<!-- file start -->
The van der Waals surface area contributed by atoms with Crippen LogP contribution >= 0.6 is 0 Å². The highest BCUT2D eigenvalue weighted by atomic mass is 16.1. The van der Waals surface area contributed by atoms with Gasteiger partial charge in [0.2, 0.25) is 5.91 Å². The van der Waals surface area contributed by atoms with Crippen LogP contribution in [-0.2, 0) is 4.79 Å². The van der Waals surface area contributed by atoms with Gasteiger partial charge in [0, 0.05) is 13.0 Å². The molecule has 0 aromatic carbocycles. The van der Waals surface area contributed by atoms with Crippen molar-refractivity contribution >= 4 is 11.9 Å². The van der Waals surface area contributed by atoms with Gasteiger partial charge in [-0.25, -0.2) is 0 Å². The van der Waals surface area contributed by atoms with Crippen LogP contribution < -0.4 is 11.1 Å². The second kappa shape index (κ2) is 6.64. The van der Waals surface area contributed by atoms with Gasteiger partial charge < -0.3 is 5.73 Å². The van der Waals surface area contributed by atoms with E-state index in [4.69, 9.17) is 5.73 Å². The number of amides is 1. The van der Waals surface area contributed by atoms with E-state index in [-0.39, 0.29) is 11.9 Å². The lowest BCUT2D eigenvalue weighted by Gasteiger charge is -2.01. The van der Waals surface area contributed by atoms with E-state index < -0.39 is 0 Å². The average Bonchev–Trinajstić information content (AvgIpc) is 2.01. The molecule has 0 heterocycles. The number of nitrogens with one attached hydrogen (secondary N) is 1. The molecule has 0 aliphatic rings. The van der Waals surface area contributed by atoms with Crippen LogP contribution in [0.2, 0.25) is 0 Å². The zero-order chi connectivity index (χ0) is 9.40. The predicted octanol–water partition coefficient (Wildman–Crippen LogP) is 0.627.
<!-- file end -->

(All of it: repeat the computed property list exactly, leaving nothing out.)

The van der Waals surface area contributed by atoms with Crippen LogP contribution >= 0.6 is 0 Å². The highest BCUT2D eigenvalue weighted by atomic mass is 16.1. The van der Waals surface area contributed by atoms with Gasteiger partial charge in [0.2, 0.25) is 5.91 Å². The van der Waals surface area contributed by atoms with Crippen LogP contribution in [-0.2, 0) is 4.79 Å². The van der Waals surface area contributed by atoms with Gasteiger partial charge in [0, 0.05) is 13.0 Å². The molecule has 0 aromatic carbocycles. The van der Waals surface area contributed by atoms with Crippen molar-refractivity contribution >= 4 is 11.9 Å². The van der Waals surface area contributed by atoms with Gasteiger partial charge in [-0.25, -0.2) is 0 Å². The van der Waals surface area contributed by atoms with Crippen LogP contribution < -0.4 is 11.1 Å². The second kappa shape index (κ2) is 6.64. The van der Waals surface area contributed by atoms with Gasteiger partial charge < -0.3 is 5.73 Å². The van der Waals surface area contributed by atoms with E-state index in [4.69, 9.17) is 5.73 Å². The number of amides is 1. The van der Waals surface area contributed by atoms with E-state index in [-0.39, 0.29) is 11.9 Å². The lowest BCUT2D eigenvalue weighted by Gasteiger charge is -2.01. The van der Waals surface area contributed by atoms with E-state index < -0.39 is 0 Å². The average Bonchev–Trinajstić information content (AvgIpc) is 2.01. The molecule has 0 heterocycles. The number of nitrogens with one attached hydrogen (secondary N) is 1. The molecule has 0 aliphatic rings. The van der Waals surface area contributed by atoms with Crippen LogP contribution in [0.2, 0.25) is 0 Å². The zero-order chi connectivity index (χ0) is 9.40. The predicted octanol–water partition coefficient (Wildman–Crippen LogP) is 0.627.